Now I have a word for it. The Wall Street Journal article, “A Cure for Hospital Design,” introduced me to the term “wayfinding.” Here are the relevant paragraphs.
“Hospitals are realizing they have a design problem as patients and visitors struggle to navigate the maze of the modern medical complex. Confusing layouts and signage add to patients’ anxiety at a time when many are feeling ill and are coming to the hospital to undergo tests and procedures.
Now, many hospitals are borrowing strategies from shopping malls and airports to make it easier for people to get around—a process design experts call wayfinding.”
When I was the Business Manager for a graduate school, I didn’t know the term, but I was responsible for signage on campus. Guiding your reader through a process or explanation isn’t much different. Here are some tips about how to do it better.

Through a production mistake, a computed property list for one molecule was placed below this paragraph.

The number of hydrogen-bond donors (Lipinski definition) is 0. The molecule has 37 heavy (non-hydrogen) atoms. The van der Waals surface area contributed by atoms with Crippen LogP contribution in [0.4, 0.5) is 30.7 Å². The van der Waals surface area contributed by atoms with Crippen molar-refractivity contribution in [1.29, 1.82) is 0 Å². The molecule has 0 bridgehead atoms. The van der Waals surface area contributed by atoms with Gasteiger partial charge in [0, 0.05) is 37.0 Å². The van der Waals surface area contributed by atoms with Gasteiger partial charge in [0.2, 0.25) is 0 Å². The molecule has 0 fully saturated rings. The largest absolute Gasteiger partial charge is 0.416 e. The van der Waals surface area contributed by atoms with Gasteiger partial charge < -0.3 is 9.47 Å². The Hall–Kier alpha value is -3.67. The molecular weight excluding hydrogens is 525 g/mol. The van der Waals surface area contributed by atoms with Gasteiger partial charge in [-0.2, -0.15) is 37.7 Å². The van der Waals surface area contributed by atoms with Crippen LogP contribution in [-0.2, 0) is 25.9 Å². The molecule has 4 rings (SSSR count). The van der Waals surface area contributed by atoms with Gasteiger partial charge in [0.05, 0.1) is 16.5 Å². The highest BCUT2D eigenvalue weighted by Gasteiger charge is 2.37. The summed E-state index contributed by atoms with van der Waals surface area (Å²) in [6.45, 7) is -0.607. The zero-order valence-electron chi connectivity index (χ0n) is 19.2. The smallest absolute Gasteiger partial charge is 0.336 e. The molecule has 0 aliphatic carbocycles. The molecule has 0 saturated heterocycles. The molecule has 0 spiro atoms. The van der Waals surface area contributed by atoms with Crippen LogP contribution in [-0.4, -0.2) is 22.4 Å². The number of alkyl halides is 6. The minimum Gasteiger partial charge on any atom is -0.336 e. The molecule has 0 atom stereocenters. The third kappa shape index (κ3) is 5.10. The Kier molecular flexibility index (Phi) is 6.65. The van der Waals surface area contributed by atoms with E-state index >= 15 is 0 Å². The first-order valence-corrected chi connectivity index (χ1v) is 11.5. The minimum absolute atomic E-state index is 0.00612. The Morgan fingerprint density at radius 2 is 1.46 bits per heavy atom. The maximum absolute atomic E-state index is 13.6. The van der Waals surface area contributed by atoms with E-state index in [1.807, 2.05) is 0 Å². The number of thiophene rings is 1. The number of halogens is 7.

Let people know the big picture. On campus, we did that with maps. In a piece of writing you can do it with boldface or techniques to let people scan the document.
Give people helpful details. On campus, we knew it wasn’t enough to tell most visitors the name of different buildings. We needed to tell them what was inside, too. In writing you can use links to give those who want it more detail, such as on the word, “wayfinding.”
Use language that your reader understands. Unless you’re writing only for specialists, use common language. Add definitions if you need to.
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